Correlation Does Not Equal Causation

psychpost | 5/06/2012 08:00:00 AM
Different types of correlation. [image source]
The dependence (or association) between two different variables is known as their correlation. Correlation is a very important tool for finding trends and as a starting point for research. A positive correlation is a relationship in which an increase in one variable accompanies an increase in another. A negative correlation is a relationship in which an increase in one variable is accompanied by a decrease in another (or vice-versa).

A very common mistake when looking at correlational data is that the reader may interpret the results to be causal (X causes Y). Although this conclusion can be very appealing, there are two problems which we encounter.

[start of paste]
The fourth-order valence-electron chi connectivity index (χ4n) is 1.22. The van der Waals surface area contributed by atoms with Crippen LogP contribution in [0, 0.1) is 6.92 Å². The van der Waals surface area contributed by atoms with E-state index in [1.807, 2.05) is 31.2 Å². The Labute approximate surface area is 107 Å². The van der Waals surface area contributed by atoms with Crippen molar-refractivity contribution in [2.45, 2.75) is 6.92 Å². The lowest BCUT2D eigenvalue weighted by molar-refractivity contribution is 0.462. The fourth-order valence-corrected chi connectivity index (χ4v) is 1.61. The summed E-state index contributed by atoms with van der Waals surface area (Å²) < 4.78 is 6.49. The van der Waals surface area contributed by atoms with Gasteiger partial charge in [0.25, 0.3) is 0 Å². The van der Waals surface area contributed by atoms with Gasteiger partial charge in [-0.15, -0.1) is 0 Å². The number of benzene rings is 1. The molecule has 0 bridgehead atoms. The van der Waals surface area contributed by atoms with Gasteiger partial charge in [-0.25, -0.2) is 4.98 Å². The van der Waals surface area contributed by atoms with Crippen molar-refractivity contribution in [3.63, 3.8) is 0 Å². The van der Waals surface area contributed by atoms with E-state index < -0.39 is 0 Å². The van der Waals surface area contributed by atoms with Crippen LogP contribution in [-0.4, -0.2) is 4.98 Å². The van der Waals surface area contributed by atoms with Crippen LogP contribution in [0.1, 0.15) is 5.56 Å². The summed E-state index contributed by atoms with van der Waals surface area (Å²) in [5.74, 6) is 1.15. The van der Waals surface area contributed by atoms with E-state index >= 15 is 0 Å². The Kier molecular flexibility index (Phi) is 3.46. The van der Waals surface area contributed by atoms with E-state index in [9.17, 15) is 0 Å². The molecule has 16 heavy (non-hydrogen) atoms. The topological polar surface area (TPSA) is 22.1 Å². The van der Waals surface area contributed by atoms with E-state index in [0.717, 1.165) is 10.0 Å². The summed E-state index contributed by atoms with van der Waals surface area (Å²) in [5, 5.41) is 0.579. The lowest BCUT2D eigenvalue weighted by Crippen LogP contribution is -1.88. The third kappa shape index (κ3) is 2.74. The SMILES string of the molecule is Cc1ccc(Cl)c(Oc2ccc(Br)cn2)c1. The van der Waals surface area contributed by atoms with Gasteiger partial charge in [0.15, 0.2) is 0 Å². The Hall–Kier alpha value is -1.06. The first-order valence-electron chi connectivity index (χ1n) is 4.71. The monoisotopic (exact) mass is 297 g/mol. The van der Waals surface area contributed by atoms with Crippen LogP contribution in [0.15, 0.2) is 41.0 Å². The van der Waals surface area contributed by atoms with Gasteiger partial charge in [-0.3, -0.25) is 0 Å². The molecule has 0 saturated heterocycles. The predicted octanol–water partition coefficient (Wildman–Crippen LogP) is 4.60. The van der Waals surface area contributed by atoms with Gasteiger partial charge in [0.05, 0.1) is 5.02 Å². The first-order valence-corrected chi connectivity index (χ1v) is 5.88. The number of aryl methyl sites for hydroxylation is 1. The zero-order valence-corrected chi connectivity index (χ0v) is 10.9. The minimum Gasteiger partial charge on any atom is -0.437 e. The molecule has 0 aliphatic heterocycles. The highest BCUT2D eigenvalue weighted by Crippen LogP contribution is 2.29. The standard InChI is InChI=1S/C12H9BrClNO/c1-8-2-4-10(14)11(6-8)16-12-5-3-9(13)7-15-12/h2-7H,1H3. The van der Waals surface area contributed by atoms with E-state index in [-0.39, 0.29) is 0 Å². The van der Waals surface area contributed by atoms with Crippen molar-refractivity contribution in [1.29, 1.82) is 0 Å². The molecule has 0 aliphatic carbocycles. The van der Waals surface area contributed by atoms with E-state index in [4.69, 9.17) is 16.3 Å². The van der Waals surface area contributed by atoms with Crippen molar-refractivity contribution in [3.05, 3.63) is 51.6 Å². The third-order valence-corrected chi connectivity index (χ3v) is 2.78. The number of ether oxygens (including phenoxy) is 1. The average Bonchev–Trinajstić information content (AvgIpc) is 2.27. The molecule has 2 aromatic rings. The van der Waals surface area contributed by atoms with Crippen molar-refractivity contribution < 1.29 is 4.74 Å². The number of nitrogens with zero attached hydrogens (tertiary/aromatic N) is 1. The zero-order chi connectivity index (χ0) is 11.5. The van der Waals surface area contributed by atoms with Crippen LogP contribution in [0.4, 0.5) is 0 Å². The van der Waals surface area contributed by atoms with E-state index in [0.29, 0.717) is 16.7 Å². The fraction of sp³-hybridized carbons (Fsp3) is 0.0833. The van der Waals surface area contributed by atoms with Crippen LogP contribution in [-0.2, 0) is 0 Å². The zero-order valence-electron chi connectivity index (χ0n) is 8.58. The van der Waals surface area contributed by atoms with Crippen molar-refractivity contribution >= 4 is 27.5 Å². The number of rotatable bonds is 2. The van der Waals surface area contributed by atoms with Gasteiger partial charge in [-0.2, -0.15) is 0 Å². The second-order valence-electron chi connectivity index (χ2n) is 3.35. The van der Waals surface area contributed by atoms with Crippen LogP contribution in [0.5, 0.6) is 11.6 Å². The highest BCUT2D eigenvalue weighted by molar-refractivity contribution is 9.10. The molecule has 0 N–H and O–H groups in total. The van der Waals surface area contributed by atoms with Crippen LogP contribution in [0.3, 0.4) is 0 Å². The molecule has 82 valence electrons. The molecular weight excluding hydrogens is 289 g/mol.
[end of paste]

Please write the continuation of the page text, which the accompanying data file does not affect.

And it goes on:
Problem 1, Direction-of-causation problem: A correlation between two variables does not carry information about which variable causes what effect. When looking at two correlated variables, X and Y, it is possible that X might cause Y or that Y might cause X.

Problem 2, Third-variable problem: The correlation of two variables may actually be the result of a third variable that is not taken into account. A popular example of this third-variable problem has been seen in research about children's IQ scores being positively correlated with mothers breastfeeding them as infants. The problem with this early research is that mothers of higher Socioconomic Status are more likely to breastfeed than women of lower SES. This third variable, Socioeconomic Status, is known to have positive effects on many variables including IQ score (for high SES) and also negative effects (for low SES).

1 response to "Correlation Does Not Equal Causation"

  1. I always have to be suspicious of a weak correlation. When you look at the difference between that and none, it seems like it could be very easily down to chance.

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